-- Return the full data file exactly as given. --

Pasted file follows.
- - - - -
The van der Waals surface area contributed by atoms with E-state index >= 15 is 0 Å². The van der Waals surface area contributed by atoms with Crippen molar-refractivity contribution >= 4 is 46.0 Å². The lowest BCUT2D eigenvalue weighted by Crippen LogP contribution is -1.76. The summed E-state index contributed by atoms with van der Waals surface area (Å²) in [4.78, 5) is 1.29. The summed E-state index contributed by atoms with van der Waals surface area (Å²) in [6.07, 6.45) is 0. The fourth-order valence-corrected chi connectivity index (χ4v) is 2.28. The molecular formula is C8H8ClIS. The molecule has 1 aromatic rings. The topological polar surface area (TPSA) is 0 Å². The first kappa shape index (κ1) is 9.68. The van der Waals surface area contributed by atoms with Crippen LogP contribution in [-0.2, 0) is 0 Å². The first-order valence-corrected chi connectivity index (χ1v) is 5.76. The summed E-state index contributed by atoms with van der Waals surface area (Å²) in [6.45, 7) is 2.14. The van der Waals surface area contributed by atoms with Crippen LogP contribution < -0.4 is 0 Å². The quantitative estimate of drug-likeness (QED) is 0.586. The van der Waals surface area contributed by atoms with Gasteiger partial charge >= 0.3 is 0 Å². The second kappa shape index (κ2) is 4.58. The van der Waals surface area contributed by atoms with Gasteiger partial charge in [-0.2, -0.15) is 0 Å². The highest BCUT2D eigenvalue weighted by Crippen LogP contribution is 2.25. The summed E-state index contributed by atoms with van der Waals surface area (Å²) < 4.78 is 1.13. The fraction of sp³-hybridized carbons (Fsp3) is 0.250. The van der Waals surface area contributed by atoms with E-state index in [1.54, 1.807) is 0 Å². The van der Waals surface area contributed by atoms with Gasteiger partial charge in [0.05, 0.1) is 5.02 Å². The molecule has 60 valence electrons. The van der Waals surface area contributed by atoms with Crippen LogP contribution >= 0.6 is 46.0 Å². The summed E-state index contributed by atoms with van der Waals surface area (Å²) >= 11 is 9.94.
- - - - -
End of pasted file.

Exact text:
The van der Waals surface area contributed by atoms with E-state index >= 15 is 0 Å². The van der Waals surface area contributed by atoms with Crippen molar-refractivity contribution >= 4 is 46.0 Å². The lowest BCUT2D eigenvalue weighted by Crippen LogP contribution is -1.76. The summed E-state index contributed by atoms with van der Waals surface area (Å²) in [4.78, 5) is 1.29. The summed E-state index contributed by atoms with van der Waals surface area (Å²) in [6.07, 6.45) is 0. The fourth-order valence-corrected chi connectivity index (χ4v) is 2.28. The molecular formula is C8H8ClIS. The molecule has 1 aromatic rings. The topological polar surface area (TPSA) is 0 Å². The first kappa shape index (κ1) is 9.68. The van der Waals surface area contributed by atoms with Crippen LogP contribution in [-0.2, 0) is 0 Å². The first-order valence-corrected chi connectivity index (χ1v) is 5.76. The summed E-state index contributed by atoms with van der Waals surface area (Å²) in [6.45, 7) is 2.14. The van der Waals surface area contributed by atoms with Crippen LogP contribution < -0.4 is 0 Å². The quantitative estimate of drug-likeness (QED) is 0.586. The van der Waals surface area contributed by atoms with Gasteiger partial charge >= 0.3 is 0 Å². The second kappa shape index (κ2) is 4.58. The van der Waals surface area contributed by atoms with Gasteiger partial charge in [-0.2, -0.15) is 0 Å². The highest BCUT2D eigenvalue weighted by Crippen LogP contribution is 2.25. The summed E-state index contributed by atoms with van der Waals surface area (Å²) < 4.78 is 1.13. The fraction of sp³-hybridized carbons (Fsp3) is 0.250. The van der Waals surface area contributed by atoms with E-state index in [1.54, 1.807) is 0 Å². The van der Waals surface area contributed by atoms with Gasteiger partial charge in [0.05, 0.1) is 5.02 Å². The molecule has 60 valence electrons. The van der Waals surface area contributed by atoms with Crippen LogP contribution >= 0.6 is 46.0 Å². The summed E-state index contributed by atoms with van der Waals surface area (Å²) >= 11 is 9.94.